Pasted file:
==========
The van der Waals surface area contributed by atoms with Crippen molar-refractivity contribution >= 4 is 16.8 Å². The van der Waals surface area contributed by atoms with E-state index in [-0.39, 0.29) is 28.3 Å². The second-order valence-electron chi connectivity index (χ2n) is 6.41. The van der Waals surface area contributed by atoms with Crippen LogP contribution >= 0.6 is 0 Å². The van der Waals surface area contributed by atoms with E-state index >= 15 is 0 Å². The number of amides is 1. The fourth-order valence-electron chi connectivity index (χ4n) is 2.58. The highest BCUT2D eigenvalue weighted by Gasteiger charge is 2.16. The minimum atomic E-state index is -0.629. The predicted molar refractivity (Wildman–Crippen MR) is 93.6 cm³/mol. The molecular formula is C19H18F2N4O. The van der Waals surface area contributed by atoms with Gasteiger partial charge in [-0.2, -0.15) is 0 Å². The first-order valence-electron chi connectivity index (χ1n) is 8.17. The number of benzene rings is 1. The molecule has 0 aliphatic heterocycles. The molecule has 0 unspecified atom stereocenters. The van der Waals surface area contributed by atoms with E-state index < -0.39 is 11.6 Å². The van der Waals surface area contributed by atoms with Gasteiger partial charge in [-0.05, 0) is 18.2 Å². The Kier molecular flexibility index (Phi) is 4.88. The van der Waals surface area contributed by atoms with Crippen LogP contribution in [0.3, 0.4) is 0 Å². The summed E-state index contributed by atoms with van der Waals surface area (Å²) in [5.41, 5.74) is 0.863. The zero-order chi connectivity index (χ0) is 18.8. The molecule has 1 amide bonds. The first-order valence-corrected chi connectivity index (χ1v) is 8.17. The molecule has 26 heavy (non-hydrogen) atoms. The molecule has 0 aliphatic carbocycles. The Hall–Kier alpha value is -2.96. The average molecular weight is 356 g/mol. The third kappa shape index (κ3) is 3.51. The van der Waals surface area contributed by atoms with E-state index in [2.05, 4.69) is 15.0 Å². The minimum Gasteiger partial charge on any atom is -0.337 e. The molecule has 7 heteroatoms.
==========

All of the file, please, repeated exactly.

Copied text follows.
The van der Waals surface area contributed by atoms with Crippen molar-refractivity contribution >= 4 is 16.8 Å². The van der Waals surface area contributed by atoms with E-state index in [-0.39, 0.29) is 28.3 Å². The second-order valence-electron chi connectivity index (χ2n) is 6.41. The van der Waals surface area contributed by atoms with Crippen LogP contribution >= 0.6 is 0 Å². The van der Waals surface area contributed by atoms with E-state index >= 15 is 0 Å². The number of amides is 1. The fourth-order valence-electron chi connectivity index (χ4n) is 2.58. The highest BCUT2D eigenvalue weighted by Gasteiger charge is 2.16. The minimum atomic E-state index is -0.629. The predicted molar refractivity (Wildman–Crippen MR) is 93.6 cm³/mol. The molecular formula is C19H18F2N4O. The van der Waals surface area contributed by atoms with Gasteiger partial charge in [-0.2, -0.15) is 0 Å². The first-order valence-electron chi connectivity index (χ1n) is 8.17. The number of benzene rings is 1. The molecule has 0 aliphatic heterocycles. The molecule has 0 unspecified atom stereocenters. The van der Waals surface area contributed by atoms with E-state index < -0.39 is 11.6 Å². The van der Waals surface area contributed by atoms with Gasteiger partial charge in [-0.05, 0) is 18.2 Å². The Kier molecular flexibility index (Phi) is 4.88. The van der Waals surface area contributed by atoms with Crippen LogP contribution in [0.3, 0.4) is 0 Å². The summed E-state index contributed by atoms with van der Waals surface area (Å²) in [5.41, 5.74) is 0.863. The zero-order chi connectivity index (χ0) is 18.8. The molecule has 1 amide bonds. The first-order valence-corrected chi connectivity index (χ1v) is 8.17. The molecule has 26 heavy (non-hydrogen) atoms. The molecule has 0 aliphatic carbocycles. The Hall–Kier alpha value is -2.96. The average molecular weight is 356 g/mol. The third kappa shape index (κ3) is 3.51. The van der Waals surface area contributed by atoms with E-state index in [2.05, 4.69) is 15.0 Å². The minimum Gasteiger partial charge on any atom is -0.337 e. The molecule has 7 heteroatoms.